Policy encouraging democratic youth participation as such does not have a long tradition in the Czech Republic, mainly due to the historical experience during the communist regime, which did not allow for free expression of opinion. This is not only reflected in generally low participation in children's and youth organisations, but also in political participation of the adult population (see Mansfeldová,Kroupa, 2005). However, there has been a gradual improvement since 1989, when citizens became more aware of their rights and the need to engage.
Youth participation is one of the utmost priorities of the Czech Youth Strategy 2014-2020. The preferred approach is to support the participation from the bottom up. This, however, also leads to a lack of top-level systemic initiatives.
There is an ongoing discussion about supporting more participation and participatory mechanisms for the general public and civic society. Even some political parties are pledging to introduce the Law on Referendum and other mechanisms to enhance citizen participation. One of the examples that influenced the institutional order of the Czech Republic was the introduction of direct election of the President since 2013 and thus in January 2018 the historically second direct presidential election took place. The presidential election in 2013 also showed a higher interest from the side of Czech young people in comparison to Parliamentary elections.
Staying at Youth Policy level, youth participation is one of the priorities, however, only one wider systemic national initiative has been observed since 2014, with the establishment of the National Working Group for the Structured Dialogue with Youth, an adaptation of the Structured dialogue from European to a national level. Structured Dialogue with Youth thus became a national process and initiative to support young people in their civic, public and political participation at all levels of public governance, including the introduction of the UN Youth Delegate programme for Czech Youth.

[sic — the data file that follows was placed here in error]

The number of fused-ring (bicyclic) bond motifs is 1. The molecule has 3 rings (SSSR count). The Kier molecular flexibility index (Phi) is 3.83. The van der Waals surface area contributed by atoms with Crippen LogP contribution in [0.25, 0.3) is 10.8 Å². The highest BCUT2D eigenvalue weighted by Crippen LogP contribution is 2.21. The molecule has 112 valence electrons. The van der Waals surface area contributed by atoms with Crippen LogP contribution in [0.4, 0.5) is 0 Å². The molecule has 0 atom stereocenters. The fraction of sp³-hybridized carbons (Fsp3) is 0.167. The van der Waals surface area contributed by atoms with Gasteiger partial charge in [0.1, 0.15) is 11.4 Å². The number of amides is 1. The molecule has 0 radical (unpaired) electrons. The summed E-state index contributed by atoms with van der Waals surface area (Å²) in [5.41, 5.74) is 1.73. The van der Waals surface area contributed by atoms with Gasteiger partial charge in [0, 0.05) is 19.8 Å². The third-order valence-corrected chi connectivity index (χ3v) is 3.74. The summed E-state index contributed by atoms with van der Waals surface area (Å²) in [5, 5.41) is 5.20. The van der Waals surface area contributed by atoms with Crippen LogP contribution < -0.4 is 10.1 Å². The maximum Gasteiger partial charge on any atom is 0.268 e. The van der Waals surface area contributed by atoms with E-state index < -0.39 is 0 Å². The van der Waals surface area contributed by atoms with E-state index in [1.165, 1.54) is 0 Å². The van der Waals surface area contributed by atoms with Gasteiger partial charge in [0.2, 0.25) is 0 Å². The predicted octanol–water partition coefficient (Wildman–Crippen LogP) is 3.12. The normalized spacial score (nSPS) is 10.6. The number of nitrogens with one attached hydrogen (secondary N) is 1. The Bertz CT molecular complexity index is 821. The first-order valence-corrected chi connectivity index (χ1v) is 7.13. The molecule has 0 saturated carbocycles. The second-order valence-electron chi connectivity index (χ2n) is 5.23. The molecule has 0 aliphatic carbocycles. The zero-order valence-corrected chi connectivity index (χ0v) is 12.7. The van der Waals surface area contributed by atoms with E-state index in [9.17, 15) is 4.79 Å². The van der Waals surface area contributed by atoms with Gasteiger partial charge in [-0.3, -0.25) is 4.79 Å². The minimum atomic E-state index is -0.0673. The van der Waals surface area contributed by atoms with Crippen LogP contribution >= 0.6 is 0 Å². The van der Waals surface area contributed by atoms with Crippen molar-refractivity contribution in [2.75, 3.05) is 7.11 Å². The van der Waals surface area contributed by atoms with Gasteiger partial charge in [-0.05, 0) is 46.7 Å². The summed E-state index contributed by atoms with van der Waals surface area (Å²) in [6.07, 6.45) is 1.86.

Within the Youth work field there have also been attempts at introducing e-participation tools, however because of the limited scope, they were more or less ineffective.
The narrative of youth participation changed in the last decade from a more educational to a more pro-active approach of young people and their empowerment in having an influence also on real political decision-making at all levels.
One of the predispositions of successful youth participation was identified in citizenship education. With the general restoration of the topic of citizenship education and its role and function in democratic society, young people, their organisations and representatives are more active also on a national level in shaping the political and expert discussions on the introduction of new state formal framework for supporting the citizenship education and its quality. The Government in 2017 held a public hearing to introduce a new state framework for citizenship education, however, after the October election 2017 the topic was further worked out by the Office of the Government and in summer 2018 paused by the prime minister.
Though there are no state initiated researchers on youth participation, several NGOs, including youth organisations, are active in this field and are thus creating pressure on the state to advance its activity in this field.